Via Paradise of Bachelors, the self-titled debut long player from North Carolina singer and guitarist, Jake Xerxes Fussell — a lively and wholehearted gem of folk, country and bluegrass.
Immersed in old world Americana, Fussell’s debut finds him accompanied by William Tyler on production and guitar, as well as Chris Scruggs on steel guitar, bass and mandolin, Brian Kotzur on drums and Hoot Hester on fiddle. Together, they light a fire that pays a warm and embracing tribute to the past, while keeping the arrangements and delivery easy and limber — making for a record that is not only gorgeous, but also a hell of a good time.
Tracks “Let Me Lose” and “Push Boat” positively groove. Everyone sounds so good on this record and if they accomplish one thing — it’s making you want to move. But Tyler’s luminous production creates an atmosphere for quieter, more plaintive moments as well. He exposes every nook and cranny of Fussell’s beautiful, creaky voice — aged beyond his years — and on “Star Girl” he melts together with Scruggs’ steel guitar spectacularly. Indeed, this band has an incredible chemistry, and their sounds often fuse together into one. On moments such “Rabbit on a Log” and “Georgia Buck,” Hester’s fiddle oozes across the tape while the guitarists dance around, across and on top of it.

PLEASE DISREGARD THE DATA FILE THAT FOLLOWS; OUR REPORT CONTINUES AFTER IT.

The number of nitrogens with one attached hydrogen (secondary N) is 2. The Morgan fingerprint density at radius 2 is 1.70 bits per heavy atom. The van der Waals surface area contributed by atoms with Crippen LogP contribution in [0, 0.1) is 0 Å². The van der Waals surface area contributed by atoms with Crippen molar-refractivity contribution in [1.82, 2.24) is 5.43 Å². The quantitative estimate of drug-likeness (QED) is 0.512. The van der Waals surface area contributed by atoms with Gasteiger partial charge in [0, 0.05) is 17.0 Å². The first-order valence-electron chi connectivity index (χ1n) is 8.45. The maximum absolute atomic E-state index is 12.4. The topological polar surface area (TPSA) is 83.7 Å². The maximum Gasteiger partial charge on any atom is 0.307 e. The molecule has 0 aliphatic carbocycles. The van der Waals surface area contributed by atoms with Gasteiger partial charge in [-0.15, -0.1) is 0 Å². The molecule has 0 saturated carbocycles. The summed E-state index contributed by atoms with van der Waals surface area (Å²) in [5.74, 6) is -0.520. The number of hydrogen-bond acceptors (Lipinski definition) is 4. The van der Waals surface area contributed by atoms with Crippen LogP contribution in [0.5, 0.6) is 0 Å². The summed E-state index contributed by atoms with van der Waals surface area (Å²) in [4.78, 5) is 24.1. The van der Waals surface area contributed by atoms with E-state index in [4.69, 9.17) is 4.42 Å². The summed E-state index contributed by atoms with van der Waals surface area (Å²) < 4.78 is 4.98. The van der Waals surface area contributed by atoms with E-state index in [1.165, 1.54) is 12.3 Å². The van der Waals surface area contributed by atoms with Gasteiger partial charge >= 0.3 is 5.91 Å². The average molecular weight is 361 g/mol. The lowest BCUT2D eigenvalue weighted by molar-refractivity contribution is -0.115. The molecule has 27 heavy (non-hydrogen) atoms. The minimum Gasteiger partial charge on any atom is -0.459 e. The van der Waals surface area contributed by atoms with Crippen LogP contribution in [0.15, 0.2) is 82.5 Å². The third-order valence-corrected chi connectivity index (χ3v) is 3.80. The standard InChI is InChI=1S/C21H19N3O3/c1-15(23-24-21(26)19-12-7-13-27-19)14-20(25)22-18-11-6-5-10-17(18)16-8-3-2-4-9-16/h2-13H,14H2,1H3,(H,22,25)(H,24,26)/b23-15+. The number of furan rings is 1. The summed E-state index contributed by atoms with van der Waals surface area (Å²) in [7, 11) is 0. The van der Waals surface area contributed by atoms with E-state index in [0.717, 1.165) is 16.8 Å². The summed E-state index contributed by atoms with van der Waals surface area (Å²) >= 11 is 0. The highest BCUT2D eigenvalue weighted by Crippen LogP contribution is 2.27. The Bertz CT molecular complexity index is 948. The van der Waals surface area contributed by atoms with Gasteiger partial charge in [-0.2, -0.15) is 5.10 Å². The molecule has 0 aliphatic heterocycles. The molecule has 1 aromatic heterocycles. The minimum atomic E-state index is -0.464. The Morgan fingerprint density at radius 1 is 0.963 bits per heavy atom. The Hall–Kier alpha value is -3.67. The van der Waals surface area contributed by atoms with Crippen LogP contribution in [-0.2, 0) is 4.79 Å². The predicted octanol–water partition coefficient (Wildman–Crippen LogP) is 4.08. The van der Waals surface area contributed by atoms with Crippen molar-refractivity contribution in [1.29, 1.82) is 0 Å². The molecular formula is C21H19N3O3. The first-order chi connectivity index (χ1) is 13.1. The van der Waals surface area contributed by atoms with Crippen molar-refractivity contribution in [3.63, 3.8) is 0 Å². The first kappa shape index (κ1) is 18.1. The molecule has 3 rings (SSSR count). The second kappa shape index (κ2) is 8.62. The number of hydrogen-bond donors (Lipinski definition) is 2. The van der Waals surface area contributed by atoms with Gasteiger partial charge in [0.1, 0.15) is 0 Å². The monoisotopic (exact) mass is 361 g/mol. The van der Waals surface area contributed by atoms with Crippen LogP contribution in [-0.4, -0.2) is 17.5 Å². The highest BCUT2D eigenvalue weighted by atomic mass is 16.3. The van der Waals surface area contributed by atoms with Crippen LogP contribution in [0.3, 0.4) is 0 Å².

The strange, arcane lyricism of these old tunes paint lush landscapes of rural life and pondering — a deceptive simplicity that Fussell’s voice and fingerpicking are suited perfectly. “Raggy Levy,” a song dating back to the Georgia Sea Island Singers in 1942, finds him singing about stone fences and sweet potatoes. It seems completely innocuous, but Tyler’s atmospheric production again comes into play and the low mix of organ and percussion swirl around Fussell’s emphatic delivery. Quietly, but unmistakably, the poignancy of this group’s paean to the vistas and spirits of their land take hold of you. And you don’t want it to let go. words / c depasquale